Of note is an essay on the psychology of change, which asserts that change occurs in steps, in small incremental ways.

The cover of the book illustrates a before and after view of a city block, very much looking like Kingston, I might add. In the before image, there are fuel-eating cars, vans and SUVs as well as a “Superstore.”

In the after image, all of that is replaced with wind generators, greenhouses, bicycles, gardens and people interacting in a local market. It’s a vision of positive change, and worth considering.

— Arthur Zaczkiewicz

A Lesson From Catskill

In this month’s issue of New York House magazine, there’s a story on the Village of Catskill — penned by yours truly — titled: Catskill Rebounds.

In it, I interviewed Linda Overbaugh, who serves as executive director of the “Heart of the Catskill Association,” which is an arm of the local chamber of commerce. I had Linda walk me through the revitalization of Catskill. The steps were small, she said. And there were tough moments, but there were a dedicated few who made things happen.

As many locals know, this sleepy hamlet on the Hudson was almost comatose. But Linda and other dedicated business leaders rolled up their sleeves and got to work bringing life back to Catskill.

Of course it took time — all good things do. The results are stunning. Once nearly deserted, Main Street in Catskill is thriving again. To get people back, Linda and others lobbied for cleaner, safer streets. They hired a consultant to bring grants in. Shoppers came back and businesses moved in.

The village hosts art nights and shopping nights that draw people to Main Street. It’s challenging to maintain, and Linda is the first to say that this “is a work in progress.”

Still…Catskill is inspirational. And there’s much that Kingston can learn; the first being to band together talented and creative folks.

— Arthur Zaczkiewicz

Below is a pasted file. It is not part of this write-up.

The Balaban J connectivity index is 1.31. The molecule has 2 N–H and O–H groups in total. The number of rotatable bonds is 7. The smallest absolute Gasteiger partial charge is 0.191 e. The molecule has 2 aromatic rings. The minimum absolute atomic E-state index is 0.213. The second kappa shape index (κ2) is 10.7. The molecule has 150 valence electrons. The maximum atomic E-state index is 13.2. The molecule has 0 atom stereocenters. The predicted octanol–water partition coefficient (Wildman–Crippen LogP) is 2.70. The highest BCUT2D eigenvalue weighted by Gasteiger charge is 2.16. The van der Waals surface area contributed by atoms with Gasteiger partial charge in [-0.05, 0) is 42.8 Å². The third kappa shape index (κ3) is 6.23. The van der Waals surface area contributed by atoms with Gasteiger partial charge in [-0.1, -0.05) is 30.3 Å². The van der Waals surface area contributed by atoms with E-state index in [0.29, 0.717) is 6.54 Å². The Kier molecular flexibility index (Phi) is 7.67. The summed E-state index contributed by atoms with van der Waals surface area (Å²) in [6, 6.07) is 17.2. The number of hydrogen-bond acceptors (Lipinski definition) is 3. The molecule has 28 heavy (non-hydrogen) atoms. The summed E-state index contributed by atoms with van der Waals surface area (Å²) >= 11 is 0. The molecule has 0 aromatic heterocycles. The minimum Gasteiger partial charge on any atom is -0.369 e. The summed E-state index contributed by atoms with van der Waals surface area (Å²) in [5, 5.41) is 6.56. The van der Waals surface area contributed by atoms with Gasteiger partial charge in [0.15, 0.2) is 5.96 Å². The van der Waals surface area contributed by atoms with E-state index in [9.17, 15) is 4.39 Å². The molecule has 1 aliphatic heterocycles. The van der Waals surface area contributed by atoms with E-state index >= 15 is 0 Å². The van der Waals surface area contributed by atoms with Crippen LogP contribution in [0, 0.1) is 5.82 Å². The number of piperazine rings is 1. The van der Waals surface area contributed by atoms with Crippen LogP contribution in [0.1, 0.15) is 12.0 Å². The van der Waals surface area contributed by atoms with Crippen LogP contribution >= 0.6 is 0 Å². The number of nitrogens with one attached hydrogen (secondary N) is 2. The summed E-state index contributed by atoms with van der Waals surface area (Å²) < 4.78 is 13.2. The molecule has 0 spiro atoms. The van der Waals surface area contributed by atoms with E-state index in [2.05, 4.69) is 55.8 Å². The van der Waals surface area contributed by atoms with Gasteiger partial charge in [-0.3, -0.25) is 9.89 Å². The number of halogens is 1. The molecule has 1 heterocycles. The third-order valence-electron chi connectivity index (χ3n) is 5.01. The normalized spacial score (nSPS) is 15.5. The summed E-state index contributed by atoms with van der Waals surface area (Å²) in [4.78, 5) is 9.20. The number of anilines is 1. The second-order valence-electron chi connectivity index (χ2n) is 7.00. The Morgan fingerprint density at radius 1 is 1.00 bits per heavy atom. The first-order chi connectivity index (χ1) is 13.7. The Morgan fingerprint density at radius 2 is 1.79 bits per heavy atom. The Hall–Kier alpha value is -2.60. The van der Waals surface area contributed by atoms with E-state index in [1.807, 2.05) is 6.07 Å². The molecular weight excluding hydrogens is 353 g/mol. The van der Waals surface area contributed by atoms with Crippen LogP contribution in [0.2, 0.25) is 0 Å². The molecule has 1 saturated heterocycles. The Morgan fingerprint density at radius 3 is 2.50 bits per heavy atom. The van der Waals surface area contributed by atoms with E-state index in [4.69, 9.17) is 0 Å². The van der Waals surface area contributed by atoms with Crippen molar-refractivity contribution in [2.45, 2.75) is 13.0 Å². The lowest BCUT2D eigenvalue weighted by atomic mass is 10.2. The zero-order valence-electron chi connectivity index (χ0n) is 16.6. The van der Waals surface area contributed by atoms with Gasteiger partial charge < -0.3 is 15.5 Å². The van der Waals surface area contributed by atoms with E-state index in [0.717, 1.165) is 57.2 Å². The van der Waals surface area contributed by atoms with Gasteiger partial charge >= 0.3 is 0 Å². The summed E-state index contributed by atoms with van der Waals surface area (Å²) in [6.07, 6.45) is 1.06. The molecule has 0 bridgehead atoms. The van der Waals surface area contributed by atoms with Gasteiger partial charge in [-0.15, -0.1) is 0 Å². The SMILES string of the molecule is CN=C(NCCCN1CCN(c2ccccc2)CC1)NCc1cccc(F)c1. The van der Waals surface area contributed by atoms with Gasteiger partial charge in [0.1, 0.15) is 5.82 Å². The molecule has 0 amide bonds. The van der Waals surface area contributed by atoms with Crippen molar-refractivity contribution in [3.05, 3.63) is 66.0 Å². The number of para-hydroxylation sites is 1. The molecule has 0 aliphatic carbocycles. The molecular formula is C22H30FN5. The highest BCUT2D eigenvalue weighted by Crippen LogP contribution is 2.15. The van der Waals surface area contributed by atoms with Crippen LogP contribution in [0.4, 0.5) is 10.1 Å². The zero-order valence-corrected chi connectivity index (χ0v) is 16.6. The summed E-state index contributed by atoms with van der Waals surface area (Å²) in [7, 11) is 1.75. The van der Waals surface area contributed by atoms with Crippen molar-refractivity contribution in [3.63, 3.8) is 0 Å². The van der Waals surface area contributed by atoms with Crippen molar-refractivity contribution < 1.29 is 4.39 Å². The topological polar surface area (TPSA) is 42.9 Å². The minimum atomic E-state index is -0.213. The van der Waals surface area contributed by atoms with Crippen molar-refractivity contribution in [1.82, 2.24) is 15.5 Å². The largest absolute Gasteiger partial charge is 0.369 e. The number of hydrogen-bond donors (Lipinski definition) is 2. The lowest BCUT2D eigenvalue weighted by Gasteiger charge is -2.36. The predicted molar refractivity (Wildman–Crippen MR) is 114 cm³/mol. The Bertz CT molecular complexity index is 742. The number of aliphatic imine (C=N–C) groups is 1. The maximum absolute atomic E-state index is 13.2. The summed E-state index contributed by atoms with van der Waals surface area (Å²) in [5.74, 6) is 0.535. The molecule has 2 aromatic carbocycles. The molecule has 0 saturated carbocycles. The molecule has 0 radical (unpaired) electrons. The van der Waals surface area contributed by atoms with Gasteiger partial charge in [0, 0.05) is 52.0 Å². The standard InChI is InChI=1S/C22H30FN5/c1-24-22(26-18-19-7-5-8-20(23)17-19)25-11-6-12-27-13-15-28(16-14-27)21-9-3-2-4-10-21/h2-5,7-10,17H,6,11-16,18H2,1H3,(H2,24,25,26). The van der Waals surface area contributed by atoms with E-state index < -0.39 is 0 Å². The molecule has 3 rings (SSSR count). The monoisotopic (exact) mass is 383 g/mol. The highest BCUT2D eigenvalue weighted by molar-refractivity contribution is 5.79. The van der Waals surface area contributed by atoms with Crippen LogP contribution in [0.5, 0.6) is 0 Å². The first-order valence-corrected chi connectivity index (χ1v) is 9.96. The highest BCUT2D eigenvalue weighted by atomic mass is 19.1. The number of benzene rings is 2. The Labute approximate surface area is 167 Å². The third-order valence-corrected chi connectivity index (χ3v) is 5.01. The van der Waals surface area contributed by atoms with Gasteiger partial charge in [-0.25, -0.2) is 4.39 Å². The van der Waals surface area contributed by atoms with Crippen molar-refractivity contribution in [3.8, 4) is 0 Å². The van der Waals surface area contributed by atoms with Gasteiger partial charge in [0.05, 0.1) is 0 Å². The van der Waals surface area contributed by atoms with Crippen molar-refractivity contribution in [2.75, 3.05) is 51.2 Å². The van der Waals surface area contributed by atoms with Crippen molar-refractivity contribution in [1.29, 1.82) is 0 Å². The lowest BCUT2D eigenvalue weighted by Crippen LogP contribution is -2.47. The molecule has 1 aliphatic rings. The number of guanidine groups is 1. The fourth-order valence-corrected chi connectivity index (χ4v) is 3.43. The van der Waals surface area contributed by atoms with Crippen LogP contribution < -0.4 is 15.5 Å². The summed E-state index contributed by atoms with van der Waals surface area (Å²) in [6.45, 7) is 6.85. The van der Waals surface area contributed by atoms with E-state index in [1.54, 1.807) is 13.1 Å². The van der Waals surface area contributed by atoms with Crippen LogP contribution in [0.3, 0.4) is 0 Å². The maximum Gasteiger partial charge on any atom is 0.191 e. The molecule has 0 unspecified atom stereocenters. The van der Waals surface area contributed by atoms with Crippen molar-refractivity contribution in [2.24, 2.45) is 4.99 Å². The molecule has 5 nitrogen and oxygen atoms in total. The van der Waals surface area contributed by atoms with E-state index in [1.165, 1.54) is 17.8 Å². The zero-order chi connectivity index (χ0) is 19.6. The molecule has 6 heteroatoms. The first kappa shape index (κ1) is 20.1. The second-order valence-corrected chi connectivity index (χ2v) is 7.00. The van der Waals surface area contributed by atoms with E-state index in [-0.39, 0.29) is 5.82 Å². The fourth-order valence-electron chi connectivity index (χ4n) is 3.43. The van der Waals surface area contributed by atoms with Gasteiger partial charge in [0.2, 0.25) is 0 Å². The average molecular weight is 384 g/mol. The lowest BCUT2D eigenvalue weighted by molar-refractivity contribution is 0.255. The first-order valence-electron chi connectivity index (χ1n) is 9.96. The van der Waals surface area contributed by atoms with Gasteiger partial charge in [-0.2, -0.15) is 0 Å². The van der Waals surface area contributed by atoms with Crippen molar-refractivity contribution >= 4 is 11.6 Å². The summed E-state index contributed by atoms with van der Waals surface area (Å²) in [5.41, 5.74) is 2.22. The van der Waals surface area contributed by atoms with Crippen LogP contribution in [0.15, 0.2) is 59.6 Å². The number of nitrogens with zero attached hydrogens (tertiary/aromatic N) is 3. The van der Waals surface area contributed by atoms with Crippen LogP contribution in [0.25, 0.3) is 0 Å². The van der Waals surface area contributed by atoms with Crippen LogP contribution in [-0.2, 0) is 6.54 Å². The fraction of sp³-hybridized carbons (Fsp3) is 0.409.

New Citizens Circa 1970

Google has a huge collection of images from Life magazine that includes some of the magazine’s most famous photos — of celebrities (Marilyn Monroe), presidents (JFK) and other notables.

But for giggles, I typed in “Kingston” and found photos taken by Bill Eppridge of a naturalization ceremony in the county courthouse here in Kingston back in 1970.

The images included immigrants holding American flags, which were donated by the D.A.R. members, who were in attendance. They were joined by the ladies auxiliary of the V.F.W. Kingston high school students were also on hand to sing “a cappella.”

What a welcome for these new citizens! Does anyone know if the V.F.W. or the D.A.R. or the high school still participates?

— Arthur Zaczkiewicz

Members of the D.A.R. attend naturalization ceremony in Kingston.
Members of the D.A.R. attend naturalization ceremony in Kingston.

Bundle Up and Meet Some Friends

Here's the store front on Lower Broadway in the Rondout.
Here's the store front on Lower Broadway in the Rondout.

Did you see Jennifer McKinley’s recent post on the Kingston Food & Gardens site? You can join the group by following the buying club link on the left side of this page.

Jennifer is opening up the buying club, located next to the toy store on lower Broadway, downtown, for the art walk this Saturday, January 3. If you haven’t been to the space, stop by. It’s a terrific gift to the city and residents. As you enter the store, on the left, there’s a huge mural with art work from children.

If you stop by during the art walk on Saturday, you can see their work and may even catch the artists themselves at work.

“We have some children’s artwork up now on our walls, but would love to have more,” Jennifer said. “I would like to invite you to bring yourself and your CHILDREN down to our space at around 4:30 on Saturday. We’ll put a tarp down and spread out on the floor to do some painting and coloring. You are also welcome to bring in completed paintings for us to hang up on our wall — no frame required.”

How cool is that?